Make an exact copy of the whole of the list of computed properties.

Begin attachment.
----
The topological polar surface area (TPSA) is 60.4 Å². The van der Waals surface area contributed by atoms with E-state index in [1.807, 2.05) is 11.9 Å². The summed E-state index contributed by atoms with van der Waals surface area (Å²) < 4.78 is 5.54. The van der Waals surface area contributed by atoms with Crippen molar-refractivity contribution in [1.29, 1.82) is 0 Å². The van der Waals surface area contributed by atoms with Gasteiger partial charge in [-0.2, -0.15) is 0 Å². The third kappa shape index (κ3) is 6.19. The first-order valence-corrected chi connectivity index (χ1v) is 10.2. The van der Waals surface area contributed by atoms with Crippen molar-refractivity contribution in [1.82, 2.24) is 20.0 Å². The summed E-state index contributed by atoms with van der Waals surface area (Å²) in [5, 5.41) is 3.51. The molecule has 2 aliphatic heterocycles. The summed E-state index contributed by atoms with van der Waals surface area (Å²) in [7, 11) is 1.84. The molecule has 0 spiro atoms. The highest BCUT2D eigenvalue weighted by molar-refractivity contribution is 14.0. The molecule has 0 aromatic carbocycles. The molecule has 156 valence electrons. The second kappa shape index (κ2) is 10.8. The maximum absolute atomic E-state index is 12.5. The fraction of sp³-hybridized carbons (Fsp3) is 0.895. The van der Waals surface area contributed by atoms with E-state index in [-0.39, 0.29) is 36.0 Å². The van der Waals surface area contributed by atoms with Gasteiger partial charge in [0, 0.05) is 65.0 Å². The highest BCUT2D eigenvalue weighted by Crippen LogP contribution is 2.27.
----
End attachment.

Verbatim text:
The topological polar surface area (TPSA) is 60.4 Å². The van der Waals surface area contributed by atoms with E-state index in [1.807, 2.05) is 11.9 Å². The summed E-state index contributed by atoms with van der Waals surface area (Å²) < 4.78 is 5.54. The van der Waals surface area contributed by atoms with Crippen molar-refractivity contribution in [1.29, 1.82) is 0 Å². The van der Waals surface area contributed by atoms with Gasteiger partial charge in [-0.2, -0.15) is 0 Å². The third kappa shape index (κ3) is 6.19. The first-order valence-corrected chi connectivity index (χ1v) is 10.2. The van der Waals surface area contributed by atoms with Crippen molar-refractivity contribution in [1.82, 2.24) is 20.0 Å². The summed E-state index contributed by atoms with van der Waals surface area (Å²) in [5, 5.41) is 3.51. The molecule has 2 aliphatic heterocycles. The summed E-state index contributed by atoms with van der Waals surface area (Å²) in [7, 11) is 1.84. The molecule has 0 spiro atoms. The highest BCUT2D eigenvalue weighted by molar-refractivity contribution is 14.0. The molecule has 0 aromatic carbocycles. The molecule has 156 valence electrons. The second kappa shape index (κ2) is 10.8. The maximum absolute atomic E-state index is 12.5. The fraction of sp³-hybridized carbons (Fsp3) is 0.895. The van der Waals surface area contributed by atoms with E-state index in [-0.39, 0.29) is 36.0 Å². The van der Waals surface area contributed by atoms with Gasteiger partial charge in [0, 0.05) is 65.0 Å². The highest BCUT2D eigenvalue weighted by Crippen LogP contribution is 2.27.